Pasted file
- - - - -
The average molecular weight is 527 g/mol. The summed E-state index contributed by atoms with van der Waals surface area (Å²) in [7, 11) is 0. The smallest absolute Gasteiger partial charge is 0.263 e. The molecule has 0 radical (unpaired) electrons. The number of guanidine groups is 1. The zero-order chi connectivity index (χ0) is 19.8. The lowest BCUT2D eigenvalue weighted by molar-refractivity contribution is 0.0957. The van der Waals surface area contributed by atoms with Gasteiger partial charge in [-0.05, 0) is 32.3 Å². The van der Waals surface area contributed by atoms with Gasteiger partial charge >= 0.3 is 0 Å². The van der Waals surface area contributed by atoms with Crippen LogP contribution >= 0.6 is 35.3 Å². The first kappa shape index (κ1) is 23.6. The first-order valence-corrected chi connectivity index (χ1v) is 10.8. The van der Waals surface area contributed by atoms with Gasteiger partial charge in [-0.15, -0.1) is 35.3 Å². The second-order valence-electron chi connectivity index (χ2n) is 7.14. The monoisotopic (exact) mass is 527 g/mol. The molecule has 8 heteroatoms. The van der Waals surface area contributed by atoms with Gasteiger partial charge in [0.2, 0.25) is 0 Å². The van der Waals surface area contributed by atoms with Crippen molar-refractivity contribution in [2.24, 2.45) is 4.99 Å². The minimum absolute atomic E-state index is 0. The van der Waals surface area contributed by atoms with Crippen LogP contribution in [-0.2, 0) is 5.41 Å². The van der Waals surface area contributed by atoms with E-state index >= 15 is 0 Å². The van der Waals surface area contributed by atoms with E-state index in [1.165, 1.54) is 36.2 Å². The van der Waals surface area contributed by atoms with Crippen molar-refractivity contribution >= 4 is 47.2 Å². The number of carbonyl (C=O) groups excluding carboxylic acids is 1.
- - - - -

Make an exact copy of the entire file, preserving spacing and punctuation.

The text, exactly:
The average molecular weight is 527 g/mol. The summed E-state index contributed by atoms with van der Waals surface area (Å²) in [7, 11) is 0. The smallest absolute Gasteiger partial charge is 0.263 e. The molecule has 0 radical (unpaired) electrons. The number of guanidine groups is 1. The zero-order chi connectivity index (χ0) is 19.8. The lowest BCUT2D eigenvalue weighted by molar-refractivity contribution is 0.0957. The van der Waals surface area contributed by atoms with Gasteiger partial charge in [-0.05, 0) is 32.3 Å². The van der Waals surface area contributed by atoms with Gasteiger partial charge >= 0.3 is 0 Å². The van der Waals surface area contributed by atoms with Crippen LogP contribution >= 0.6 is 35.3 Å². The first kappa shape index (κ1) is 23.6. The first-order valence-corrected chi connectivity index (χ1v) is 10.8. The van der Waals surface area contributed by atoms with Gasteiger partial charge in [-0.15, -0.1) is 35.3 Å². The second-order valence-electron chi connectivity index (χ2n) is 7.14. The monoisotopic (exact) mass is 527 g/mol. The molecule has 8 heteroatoms. The van der Waals surface area contributed by atoms with Gasteiger partial charge in [0.2, 0.25) is 0 Å². The van der Waals surface area contributed by atoms with Crippen molar-refractivity contribution in [2.24, 2.45) is 4.99 Å². The minimum absolute atomic E-state index is 0. The van der Waals surface area contributed by atoms with Crippen LogP contribution in [-0.2, 0) is 5.41 Å². The van der Waals surface area contributed by atoms with E-state index >= 15 is 0 Å². The van der Waals surface area contributed by atoms with E-state index in [1.165, 1.54) is 36.2 Å². The van der Waals surface area contributed by atoms with Crippen molar-refractivity contribution >= 4 is 47.2 Å². The number of carbonyl (C=O) groups excluding carboxylic acids is 1.